A lot of people love how the Nordic design is filling up Pinterest and architecture design pages on Facebook and other social media. Uncomplicated, clean, and simply beautiful – it makes us fantasize about making our own space bright and de-cluttered as well. If you aren’t familiar with the Nordic style, perhaps you have seen Scandinavian designs; it’s the more popular term for it but the look is exactly the same.
The Nordic design movement emerged in the post-World War II era in the five Nordic countries: Finland, Sweden, Iceland, Denmark, and Norway. The term Scandinavia only refers to the kingdoms of Norway, Sweden, and Denmark, but it is often used to refer to all the five countries. This is why the Nordic design is also known as the Scandinavian design.
The Nordic style is characterized by minimalism, simplicity, functionality, and warmth. It makes use of natural and minimal features that are comfortable and restful to the eyes, giving you a sense of the relaxing views in Nordic woods, mountains, and lakes. Incorporating clean lines, natural woods, low-key ornaments, use of light, pale neutrals and bright whites – the Nordic design looks effortlessly elegant, soothing and attractive. Think of IKEA furniture, for instance.
To recreate the Nordic style for your own home, here are some basic tips:
1. Maximize natural light.
Since it is dark and cold much of the year in Nordic countries, they try to make the most out of every drop of light. To do this, Nordic interiors use its trademark choice of white backdrop and whitewashed wood pieces. The white walls would also make you feel free to pick any color theme for your furnishings.
You also need to get rid of curtains and let the light enter. Keep windows sheer or don’t use any treatments. The interior has to be light and airy.
2. Choose pale or subdued colors.
Choosing the right shades is essential for defining any design style you want to achieve. When going for the Scandinavian style, choose pale neutrals or subdued colors like pastel shades as your main color palette. Use it as colors for your furniture and fixtures to complement the snowy white backdrop.
3. Pick simple furniture with clean lines.
The Nordic design gets its specific look by featuring furniture with clean lines and simple silhouettes. If you shop at Ikea, you know what we’re saying. Modern, solid pieces of furniture define the Nordic style. This also makes a versatile choice, so it can suit any accent or fixtures, in case you would like to redecorate.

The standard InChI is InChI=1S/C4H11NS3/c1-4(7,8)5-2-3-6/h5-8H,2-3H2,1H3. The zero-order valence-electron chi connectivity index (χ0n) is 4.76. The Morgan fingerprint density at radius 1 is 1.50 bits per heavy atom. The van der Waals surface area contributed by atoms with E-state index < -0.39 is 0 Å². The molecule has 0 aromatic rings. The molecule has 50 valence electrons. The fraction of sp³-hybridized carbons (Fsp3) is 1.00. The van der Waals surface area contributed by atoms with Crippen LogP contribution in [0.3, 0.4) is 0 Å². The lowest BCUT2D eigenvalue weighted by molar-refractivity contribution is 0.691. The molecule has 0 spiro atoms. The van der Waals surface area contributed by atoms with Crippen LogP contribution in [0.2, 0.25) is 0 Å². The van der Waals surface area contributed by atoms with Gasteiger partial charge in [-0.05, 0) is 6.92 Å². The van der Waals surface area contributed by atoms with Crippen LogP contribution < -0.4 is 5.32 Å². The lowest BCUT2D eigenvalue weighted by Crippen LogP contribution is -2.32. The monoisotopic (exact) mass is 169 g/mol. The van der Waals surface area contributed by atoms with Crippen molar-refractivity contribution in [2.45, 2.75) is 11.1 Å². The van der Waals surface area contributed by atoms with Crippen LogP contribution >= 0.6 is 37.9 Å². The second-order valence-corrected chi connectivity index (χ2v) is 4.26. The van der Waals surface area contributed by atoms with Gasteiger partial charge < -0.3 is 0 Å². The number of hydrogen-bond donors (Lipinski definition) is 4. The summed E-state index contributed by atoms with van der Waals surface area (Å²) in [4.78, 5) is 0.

4. Showcase timber.
The Scandinavian style’s all-white-and-bright color palette is always paired with raw wood. Whether they are planks on the wall, accents on the walls or doors for the rooms, timber is used to liven up space and bring in the natural element. But don’t choose any timber – pick those that are light-colored, such as ash, pine, and beech.
5. Choose simple and low-slung seating.
Chesterfields and patterned upholstery don’t fit the Nordic style. Couches should be made of (or look like it is made of) natural fibers that are usually in neutral shades. You can add some bright or patterned cushions, but these must not draw too much attention. Chairs are sleek, closer to the ground and are all about function.
6. Add some texture.
Too much white and pale stuff can make a place feeling cold and uninviting, but adding texture would bring a homey feel the Nordic style creates. Add pillows and soft blankets; make use of cozy textiles and top of the floor with a throw rug to add a welcoming feel.
7. Use accents to add warmth.
Adding pops of bright accents would add to the inviting look of the Nordic style, making it different with the other minimal styles. For instance, a white living room with gray hardwood floor and light gray couch can be cheered up with a bright yellow dangling light fixture and striped blue throw pillows. Adding some greenery can also brighten up rooms and bring some life.
8. Accessorize with simple designs and prints.
In Nordic homes, you can often find a small element of pattern in a room with minimal style. You can mostly find stripes, graphic prints or monochrome patterns to add interest to a space.